Baptists and religious liberty: 1700-1900
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SubjectFreedom of religion.
Church and state.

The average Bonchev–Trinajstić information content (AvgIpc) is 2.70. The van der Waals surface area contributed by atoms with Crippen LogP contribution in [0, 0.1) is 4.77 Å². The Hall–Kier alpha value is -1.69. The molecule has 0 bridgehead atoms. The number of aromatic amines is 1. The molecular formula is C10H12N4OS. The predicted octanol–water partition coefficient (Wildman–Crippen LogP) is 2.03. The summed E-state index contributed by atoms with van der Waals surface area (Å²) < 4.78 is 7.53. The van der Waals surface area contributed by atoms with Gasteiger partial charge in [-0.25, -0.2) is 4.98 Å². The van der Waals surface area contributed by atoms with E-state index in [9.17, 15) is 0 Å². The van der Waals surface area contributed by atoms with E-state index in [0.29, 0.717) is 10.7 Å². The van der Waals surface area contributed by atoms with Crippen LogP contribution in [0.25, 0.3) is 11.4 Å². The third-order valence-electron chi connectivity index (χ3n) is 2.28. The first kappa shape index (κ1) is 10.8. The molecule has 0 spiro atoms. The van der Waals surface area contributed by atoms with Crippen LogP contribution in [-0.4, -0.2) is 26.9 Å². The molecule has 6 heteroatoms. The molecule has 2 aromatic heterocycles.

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This dissertation examines the theological and historical understanding of religious liberty and separation of church and state among seventeenth, eighteenth, nineteenth-century American Baptists. Chapter 1 provides a brief overview of the historiography of Baptist advocacy of religious liberty and church-state separation. Chapter 2 begins with an overview of the contemporary legal, cultural, and political debate in America over the role of religion in public life. After examining this overarching cultural debate, this chapter turns to the contemporary debate among Southern Baptists over the proper scope and nature of religious liberty and church-state separation. Chapter 3 examines seventeenth-century English and colonial Baptist advocacy of religious liberty. Chapters 4 and 5 provide a detailed analysis of Backus's and Leland's understanding of the scope and nature of religious liberty and separation of church and state. Particular attention is devoted to the theological justifications for religious liberty and church-state separation among seventeenth and eighteenth-century Baptists. Chapter 6 examines the social, theological, and political trends of the late eighteenth century and the nineteenth century to determine how this theological and cultural matrix affected the Baptist understanding of religious and separation of church and state. This work contends that the competing historiographies of religious liberty among contemporary Southern Baptists reflect theological, cultural, social, and political influences of the late eighteenth century and the nineteenth century more than developments intrinsic to the doctrine of religious liberty and separation of church and state among seventeenth and eighteenth-century Baptists. From Helwys and Clarke to Backus and Leland, Baptist advocates of liberty grounded their call for full religious liberty and church-state separation in such foundational theological and ecclesiological doctrines as justification by faith through grace, sofa scriptura , believer's baptism, and the doctrine of the church. Contrary to much modern scholarship, I will argue that Backus's and Leland's heirs in the late eighteenth and early nineteenth-century Baptists allowed the rapidly changing political, social, and theological realities of this era to influence and shape their understanding of religious liberty and church-state separation in a number of ways which differed from their Baptist forefathers.